• £3,000 runs a sampling site for an entire year

Additionally, it is important to note that we are taking a much wider view of the issues on the Avon, beyond just sewage. A wider problem, in our view, is bad agricultural practices; which we continue to research into - both the problems and potential solutions - and work with the EA to influence change. This is where longer-term support of our work is vital; and we gratefully thank our members for their ongoing help.

How else can you support us?

In many places the river still looks beautiful, but of course you can’t really see phosphorus. So alongside funding our research, we also need to educate people on ‘invisible threats’ and what is happening beneath the surface. The sharing of this research is the first step in highlighting, and educating on, these unseen issues in the Avon.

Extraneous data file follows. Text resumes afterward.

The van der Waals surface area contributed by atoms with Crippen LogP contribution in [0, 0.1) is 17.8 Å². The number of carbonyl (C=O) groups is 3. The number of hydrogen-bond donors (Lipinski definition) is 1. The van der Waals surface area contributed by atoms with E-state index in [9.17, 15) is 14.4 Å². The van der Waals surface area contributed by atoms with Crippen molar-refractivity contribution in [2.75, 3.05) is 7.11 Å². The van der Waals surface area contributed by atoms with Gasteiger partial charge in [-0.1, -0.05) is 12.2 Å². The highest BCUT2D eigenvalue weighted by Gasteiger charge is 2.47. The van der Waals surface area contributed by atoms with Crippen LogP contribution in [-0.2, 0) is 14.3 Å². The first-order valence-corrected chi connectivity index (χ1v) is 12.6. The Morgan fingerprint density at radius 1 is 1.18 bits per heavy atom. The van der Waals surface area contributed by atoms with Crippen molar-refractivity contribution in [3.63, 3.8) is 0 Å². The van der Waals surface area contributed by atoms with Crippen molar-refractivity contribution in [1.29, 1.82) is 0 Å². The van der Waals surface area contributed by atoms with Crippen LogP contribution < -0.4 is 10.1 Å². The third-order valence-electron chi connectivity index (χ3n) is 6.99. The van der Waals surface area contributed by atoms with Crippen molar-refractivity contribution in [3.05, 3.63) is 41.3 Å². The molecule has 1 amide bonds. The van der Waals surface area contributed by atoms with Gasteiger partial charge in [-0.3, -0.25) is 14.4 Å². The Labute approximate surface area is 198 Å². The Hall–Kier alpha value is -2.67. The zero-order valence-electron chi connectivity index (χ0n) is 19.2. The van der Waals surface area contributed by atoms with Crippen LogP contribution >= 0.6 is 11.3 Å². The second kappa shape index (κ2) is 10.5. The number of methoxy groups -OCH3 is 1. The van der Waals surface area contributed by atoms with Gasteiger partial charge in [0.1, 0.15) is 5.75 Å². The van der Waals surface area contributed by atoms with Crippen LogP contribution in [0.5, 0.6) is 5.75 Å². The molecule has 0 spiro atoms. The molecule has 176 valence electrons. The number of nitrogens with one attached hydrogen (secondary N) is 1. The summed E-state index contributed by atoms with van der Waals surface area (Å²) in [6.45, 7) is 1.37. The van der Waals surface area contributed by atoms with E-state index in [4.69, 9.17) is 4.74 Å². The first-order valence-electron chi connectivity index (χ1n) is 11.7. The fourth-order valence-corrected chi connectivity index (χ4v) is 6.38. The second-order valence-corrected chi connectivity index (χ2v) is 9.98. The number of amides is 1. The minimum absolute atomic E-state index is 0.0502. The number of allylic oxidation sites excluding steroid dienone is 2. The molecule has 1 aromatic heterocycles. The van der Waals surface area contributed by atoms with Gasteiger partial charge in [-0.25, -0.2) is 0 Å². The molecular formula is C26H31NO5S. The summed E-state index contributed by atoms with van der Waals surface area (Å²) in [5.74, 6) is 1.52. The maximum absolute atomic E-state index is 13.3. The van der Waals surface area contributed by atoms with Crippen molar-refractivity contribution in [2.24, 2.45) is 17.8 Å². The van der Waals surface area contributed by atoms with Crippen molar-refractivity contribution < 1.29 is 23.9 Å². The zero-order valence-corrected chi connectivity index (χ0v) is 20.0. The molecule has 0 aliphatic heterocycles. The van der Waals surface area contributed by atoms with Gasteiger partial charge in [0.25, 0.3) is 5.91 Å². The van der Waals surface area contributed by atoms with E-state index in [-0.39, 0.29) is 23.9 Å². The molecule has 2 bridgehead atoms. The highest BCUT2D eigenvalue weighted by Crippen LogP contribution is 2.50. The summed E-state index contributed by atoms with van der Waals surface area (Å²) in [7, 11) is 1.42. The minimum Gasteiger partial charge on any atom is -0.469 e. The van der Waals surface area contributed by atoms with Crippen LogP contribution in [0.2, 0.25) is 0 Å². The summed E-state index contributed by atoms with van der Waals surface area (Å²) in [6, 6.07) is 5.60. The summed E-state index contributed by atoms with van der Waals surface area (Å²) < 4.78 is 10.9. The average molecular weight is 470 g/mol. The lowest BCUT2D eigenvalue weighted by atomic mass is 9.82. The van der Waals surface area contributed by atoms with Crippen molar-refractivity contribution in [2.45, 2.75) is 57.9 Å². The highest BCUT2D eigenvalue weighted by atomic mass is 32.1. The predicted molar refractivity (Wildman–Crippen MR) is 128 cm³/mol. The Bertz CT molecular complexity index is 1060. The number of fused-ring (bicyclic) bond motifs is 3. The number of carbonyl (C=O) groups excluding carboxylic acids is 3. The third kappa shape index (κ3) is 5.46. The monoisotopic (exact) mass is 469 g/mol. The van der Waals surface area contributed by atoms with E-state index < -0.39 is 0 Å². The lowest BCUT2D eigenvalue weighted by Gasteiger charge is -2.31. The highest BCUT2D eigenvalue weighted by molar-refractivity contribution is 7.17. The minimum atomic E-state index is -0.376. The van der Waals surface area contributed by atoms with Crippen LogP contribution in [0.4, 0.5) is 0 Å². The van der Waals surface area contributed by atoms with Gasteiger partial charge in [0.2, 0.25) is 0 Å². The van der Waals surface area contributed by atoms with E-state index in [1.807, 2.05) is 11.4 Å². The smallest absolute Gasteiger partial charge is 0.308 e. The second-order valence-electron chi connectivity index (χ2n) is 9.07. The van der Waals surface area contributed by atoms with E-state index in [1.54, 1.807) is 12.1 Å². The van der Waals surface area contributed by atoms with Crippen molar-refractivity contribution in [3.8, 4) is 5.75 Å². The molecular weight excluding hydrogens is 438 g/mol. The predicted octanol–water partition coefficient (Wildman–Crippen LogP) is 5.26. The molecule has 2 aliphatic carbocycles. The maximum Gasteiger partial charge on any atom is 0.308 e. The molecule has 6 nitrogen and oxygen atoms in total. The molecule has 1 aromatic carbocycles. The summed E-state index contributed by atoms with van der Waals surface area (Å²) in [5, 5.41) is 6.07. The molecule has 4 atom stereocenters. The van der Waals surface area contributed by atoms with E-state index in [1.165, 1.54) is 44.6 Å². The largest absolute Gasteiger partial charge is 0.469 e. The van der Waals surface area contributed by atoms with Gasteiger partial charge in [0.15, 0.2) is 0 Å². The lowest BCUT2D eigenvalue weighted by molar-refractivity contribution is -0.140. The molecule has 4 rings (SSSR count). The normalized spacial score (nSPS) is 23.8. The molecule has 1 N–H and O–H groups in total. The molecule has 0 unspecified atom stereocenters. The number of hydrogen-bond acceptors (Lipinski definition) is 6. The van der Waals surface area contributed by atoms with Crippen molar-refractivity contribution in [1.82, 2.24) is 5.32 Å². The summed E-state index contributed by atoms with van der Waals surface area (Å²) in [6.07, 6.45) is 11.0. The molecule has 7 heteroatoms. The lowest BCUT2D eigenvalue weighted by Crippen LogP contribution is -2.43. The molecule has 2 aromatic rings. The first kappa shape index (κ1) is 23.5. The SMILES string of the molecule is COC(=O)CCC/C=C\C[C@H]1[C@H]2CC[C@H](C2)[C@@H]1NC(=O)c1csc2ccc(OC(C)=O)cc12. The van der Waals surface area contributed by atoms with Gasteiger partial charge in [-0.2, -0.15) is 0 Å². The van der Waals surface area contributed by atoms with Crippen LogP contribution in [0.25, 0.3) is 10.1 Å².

Action is required NOW. Over the next 3 to 5 years the pressure on the river will only increase as we expand as a population (for example, there is extensive building in the Avon Valley, and the army is soon re-basing at Salisbury). This means increased pressure on sewage works and increased run-off into the river, so the EA urgently need to establish control.

Please assist us in spreading the word about the opportunities to improve the River Avon by sharing this content with locals, anglers, nature and water enthusiasts, wildlife lovers, relevant NGO’s and charities, and anyone else who may be interested or able to assist us. Download everything you need below:

We rely on your support to protect wild fish and the places they live.

By donating or joining as a member you will be making a huge contribution to the fight to protect the UK's waters and ensure a sustainable future for wild fish.